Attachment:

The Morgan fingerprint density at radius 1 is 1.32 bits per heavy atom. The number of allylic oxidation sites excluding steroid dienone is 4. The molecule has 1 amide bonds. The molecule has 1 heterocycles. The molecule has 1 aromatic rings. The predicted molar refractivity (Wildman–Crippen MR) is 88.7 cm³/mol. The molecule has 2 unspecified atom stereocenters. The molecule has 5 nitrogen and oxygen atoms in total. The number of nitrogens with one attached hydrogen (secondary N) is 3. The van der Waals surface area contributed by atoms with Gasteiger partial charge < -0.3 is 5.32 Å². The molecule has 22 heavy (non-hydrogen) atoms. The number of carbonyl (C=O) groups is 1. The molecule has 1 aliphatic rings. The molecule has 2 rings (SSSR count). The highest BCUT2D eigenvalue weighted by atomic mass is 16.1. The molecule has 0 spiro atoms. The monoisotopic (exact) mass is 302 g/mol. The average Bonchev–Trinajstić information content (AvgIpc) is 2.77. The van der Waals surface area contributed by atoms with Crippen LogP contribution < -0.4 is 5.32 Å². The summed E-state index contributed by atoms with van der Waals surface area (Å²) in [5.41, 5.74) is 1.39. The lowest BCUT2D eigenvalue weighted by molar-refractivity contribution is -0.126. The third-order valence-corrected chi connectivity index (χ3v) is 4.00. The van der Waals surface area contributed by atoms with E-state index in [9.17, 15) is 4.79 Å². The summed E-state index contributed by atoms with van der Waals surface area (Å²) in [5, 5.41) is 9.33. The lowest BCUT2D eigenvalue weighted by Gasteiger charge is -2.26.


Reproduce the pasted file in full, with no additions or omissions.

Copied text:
The Morgan fingerprint density at radius 1 is 1.32 bits per heavy atom. The number of allylic oxidation sites excluding steroid dienone is 4. The molecule has 1 amide bonds. The molecule has 1 heterocycles. The molecule has 1 aromatic rings. The predicted molar refractivity (Wildman–Crippen MR) is 88.7 cm³/mol. The molecule has 2 unspecified atom stereocenters. The molecule has 5 nitrogen and oxygen atoms in total. The number of nitrogens with one attached hydrogen (secondary N) is 3. The van der Waals surface area contributed by atoms with Gasteiger partial charge < -0.3 is 5.32 Å². The molecule has 22 heavy (non-hydrogen) atoms. The number of carbonyl (C=O) groups is 1. The molecule has 1 aliphatic rings. The molecule has 2 rings (SSSR count). The highest BCUT2D eigenvalue weighted by atomic mass is 16.1. The molecule has 0 spiro atoms. The monoisotopic (exact) mass is 302 g/mol. The average Bonchev–Trinajstić information content (AvgIpc) is 2.77. The van der Waals surface area contributed by atoms with Crippen LogP contribution < -0.4 is 5.32 Å². The summed E-state index contributed by atoms with van der Waals surface area (Å²) in [5.41, 5.74) is 1.39. The lowest BCUT2D eigenvalue weighted by molar-refractivity contribution is -0.126. The third-order valence-corrected chi connectivity index (χ3v) is 4.00. The van der Waals surface area contributed by atoms with E-state index in [9.17, 15) is 4.79 Å². The summed E-state index contributed by atoms with van der Waals surface area (Å²) in [5, 5.41) is 9.33. The lowest BCUT2D eigenvalue weighted by Gasteiger charge is -2.26.